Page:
by David Pohl
We recently returned from Boquete Panama where we visited our fledgling coffee farm, Finca Sofia. Having bought a rugged, undeveloped piece of land 2000 meters above sea level two years ago with coffee consultant and friend Willem Boot, we realized on this trip that it had finally become something nearing a "real" farm. Until this point we had been engaged largely in the preparatory and legal work required to get the farm up and running - everything from hiring a farm manager to wading through government red tape to the painstaking selection and transplant of coffee seedlings. But it was evident this time around that since our last trip over the summer, Finca Sofia had been transformed and that in the next few years, fingers crossed, it would become a productive coffee farm.
Finca Sofia is located in the Volcan region of Panama, about an hour and a half from Boquete by road. The land ranges from 1950 to 2200 meters above sea level, very high by Central American standards, but Sofia has an ideal micro climate for coffee production due to a steep ridge at the top of the farm that serves as a barrier to the strong Atlantic winds blowing across the valley below, as well as fertile volcanic soils bestowed on the land by the majestic Volcan Baru. The Volcan region is known for good coffee, although the farm itself is surrounded mostly by small vegetable gardens and the Amistad National Park. In fact of the 19 total hectares, four are protected because Finca Sofia borders Amistad, the second largest national park in Panama, which is home to diverse flora and fauna. Our first round of planting focused on the geisha varietal, due to our love of this recently re-discovered coffee. Future plantings will incorporate other varietals as we discover what coffees the land excels at producing. We are under no illusions and realize that geisha is both tricky to cultivate and low yielding (some say 40% less than a typical tree), but we are continually working with some of the best coffee agronomists and farmers in Panama, and as a result of this we hope to acheive excellent results. Overall we are designing the farm to be both a model of quality and sustainability and are seeking to strike a careful balance between the two.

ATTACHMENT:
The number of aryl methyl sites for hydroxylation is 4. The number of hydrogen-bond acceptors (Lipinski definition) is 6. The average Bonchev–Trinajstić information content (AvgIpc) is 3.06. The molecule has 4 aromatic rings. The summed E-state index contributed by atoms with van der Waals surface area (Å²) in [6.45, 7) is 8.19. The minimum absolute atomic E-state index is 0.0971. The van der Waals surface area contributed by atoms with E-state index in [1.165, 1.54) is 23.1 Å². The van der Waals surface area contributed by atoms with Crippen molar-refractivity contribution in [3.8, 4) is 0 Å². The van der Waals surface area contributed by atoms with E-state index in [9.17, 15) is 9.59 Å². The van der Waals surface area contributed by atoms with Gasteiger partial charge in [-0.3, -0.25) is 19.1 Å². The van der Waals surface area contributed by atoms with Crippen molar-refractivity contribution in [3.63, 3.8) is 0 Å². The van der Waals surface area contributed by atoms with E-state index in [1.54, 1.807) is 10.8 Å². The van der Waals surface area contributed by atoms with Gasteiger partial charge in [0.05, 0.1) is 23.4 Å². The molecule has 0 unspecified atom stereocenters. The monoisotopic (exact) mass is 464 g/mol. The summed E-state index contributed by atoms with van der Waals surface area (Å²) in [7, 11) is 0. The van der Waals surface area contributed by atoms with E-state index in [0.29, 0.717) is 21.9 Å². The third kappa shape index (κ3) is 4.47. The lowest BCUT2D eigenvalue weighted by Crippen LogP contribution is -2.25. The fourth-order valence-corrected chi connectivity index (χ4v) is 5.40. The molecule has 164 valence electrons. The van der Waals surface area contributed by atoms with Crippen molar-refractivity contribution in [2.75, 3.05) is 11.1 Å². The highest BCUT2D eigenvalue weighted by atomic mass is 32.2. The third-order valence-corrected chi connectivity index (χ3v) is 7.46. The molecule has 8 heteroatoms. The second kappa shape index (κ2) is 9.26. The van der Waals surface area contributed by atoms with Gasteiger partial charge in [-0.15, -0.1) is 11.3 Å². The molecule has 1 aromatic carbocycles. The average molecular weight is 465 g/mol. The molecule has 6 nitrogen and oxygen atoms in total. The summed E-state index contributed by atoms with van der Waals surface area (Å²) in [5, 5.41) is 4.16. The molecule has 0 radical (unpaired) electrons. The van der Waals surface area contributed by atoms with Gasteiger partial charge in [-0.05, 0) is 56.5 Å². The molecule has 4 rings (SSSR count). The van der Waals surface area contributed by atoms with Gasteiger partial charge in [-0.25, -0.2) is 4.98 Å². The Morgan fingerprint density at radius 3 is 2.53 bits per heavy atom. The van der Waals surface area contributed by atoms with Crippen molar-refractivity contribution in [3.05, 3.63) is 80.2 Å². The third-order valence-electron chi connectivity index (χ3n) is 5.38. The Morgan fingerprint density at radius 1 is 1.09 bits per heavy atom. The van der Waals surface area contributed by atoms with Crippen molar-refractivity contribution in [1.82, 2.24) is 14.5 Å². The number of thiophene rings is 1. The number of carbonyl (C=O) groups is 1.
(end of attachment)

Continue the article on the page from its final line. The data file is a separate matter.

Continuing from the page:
Here are some of the accomplishments we took note of on our recent trip, all of which were made possible by our farm manager, Kelly Hartmann, and his team: the successful transplant of 12,000 geisha coffee seedlings; the creation of crop rows that meander in correspondence with the natural curves of the terrain; incorporation of well defined paths between rows, intended to facilitate access; the planting of a variety of shade trees, some of which will bear fruit (avocado, papaya, mandarine) for the workers tending the land. In addition to the above we surveyed worker housing on farms in the region with and eye towards building our own. Accompanying us was Susan Chuch, an accomplished general contractor from the San Francisco Bay area, with a background in sustainable, culturally relevant building. With her presence and involvement we we discussed the issue of housing with our workers to find out what they would like incorporated into the final development. We came back with many ideas and will begin construction in the next year. We will update the progress of Finca Sofia as it unfolds, and will offer our first crop of coffee to our customers sometime in the next few years. Click here to see pictures.